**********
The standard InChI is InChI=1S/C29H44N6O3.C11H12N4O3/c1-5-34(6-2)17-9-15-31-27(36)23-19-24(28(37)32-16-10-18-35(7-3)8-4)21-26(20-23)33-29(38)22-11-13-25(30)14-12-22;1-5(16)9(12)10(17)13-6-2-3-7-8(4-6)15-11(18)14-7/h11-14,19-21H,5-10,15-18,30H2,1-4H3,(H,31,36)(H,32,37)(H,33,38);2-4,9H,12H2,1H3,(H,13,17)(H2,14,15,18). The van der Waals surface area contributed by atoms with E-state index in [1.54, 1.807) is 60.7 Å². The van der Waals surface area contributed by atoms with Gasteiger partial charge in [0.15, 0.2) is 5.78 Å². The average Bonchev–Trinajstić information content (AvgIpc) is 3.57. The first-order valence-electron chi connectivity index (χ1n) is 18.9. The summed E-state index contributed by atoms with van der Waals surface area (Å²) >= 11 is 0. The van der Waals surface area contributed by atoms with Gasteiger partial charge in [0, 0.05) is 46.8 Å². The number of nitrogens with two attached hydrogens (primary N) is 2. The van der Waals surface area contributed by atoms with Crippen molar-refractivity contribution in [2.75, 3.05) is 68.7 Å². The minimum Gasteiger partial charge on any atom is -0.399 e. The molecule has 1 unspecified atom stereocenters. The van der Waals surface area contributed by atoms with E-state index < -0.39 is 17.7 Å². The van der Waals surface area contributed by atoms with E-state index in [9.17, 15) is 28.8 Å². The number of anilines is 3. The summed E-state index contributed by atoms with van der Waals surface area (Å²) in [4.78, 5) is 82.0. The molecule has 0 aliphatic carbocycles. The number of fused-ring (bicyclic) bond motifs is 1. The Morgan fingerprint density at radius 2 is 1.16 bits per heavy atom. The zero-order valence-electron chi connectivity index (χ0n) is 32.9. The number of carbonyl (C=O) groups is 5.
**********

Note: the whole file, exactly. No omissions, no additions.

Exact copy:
The standard InChI is InChI=1S/C29H44N6O3.C11H12N4O3/c1-5-34(6-2)17-9-15-31-27(36)23-19-24(28(37)32-16-10-18-35(7-3)8-4)21-26(20-23)33-29(38)22-11-13-25(30)14-12-22;1-5(16)9(12)10(17)13-6-2-3-7-8(4-6)15-11(18)14-7/h11-14,19-21H,5-10,15-18,30H2,1-4H3,(H,31,36)(H,32,37)(H,33,38);2-4,9H,12H2,1H3,(H,13,17)(H2,14,15,18). The van der Waals surface area contributed by atoms with E-state index in [1.54, 1.807) is 60.7 Å². The van der Waals surface area contributed by atoms with Gasteiger partial charge in [0.15, 0.2) is 5.78 Å². The average Bonchev–Trinajstić information content (AvgIpc) is 3.57. The first-order valence-electron chi connectivity index (χ1n) is 18.9. The summed E-state index contributed by atoms with van der Waals surface area (Å²) >= 11 is 0. The van der Waals surface area contributed by atoms with Gasteiger partial charge in [0, 0.05) is 46.8 Å². The number of nitrogens with two attached hydrogens (primary N) is 2. The van der Waals surface area contributed by atoms with Crippen molar-refractivity contribution in [2.75, 3.05) is 68.7 Å². The minimum Gasteiger partial charge on any atom is -0.399 e. The molecule has 1 unspecified atom stereocenters. The van der Waals surface area contributed by atoms with E-state index < -0.39 is 17.7 Å². The van der Waals surface area contributed by atoms with E-state index in [9.17, 15) is 28.8 Å². The number of anilines is 3. The summed E-state index contributed by atoms with van der Waals surface area (Å²) in [4.78, 5) is 82.0. The molecule has 0 aliphatic carbocycles. The number of fused-ring (bicyclic) bond motifs is 1. The Morgan fingerprint density at radius 2 is 1.16 bits per heavy atom. The zero-order valence-electron chi connectivity index (χ0n) is 32.9. The number of carbonyl (C=O) groups is 5.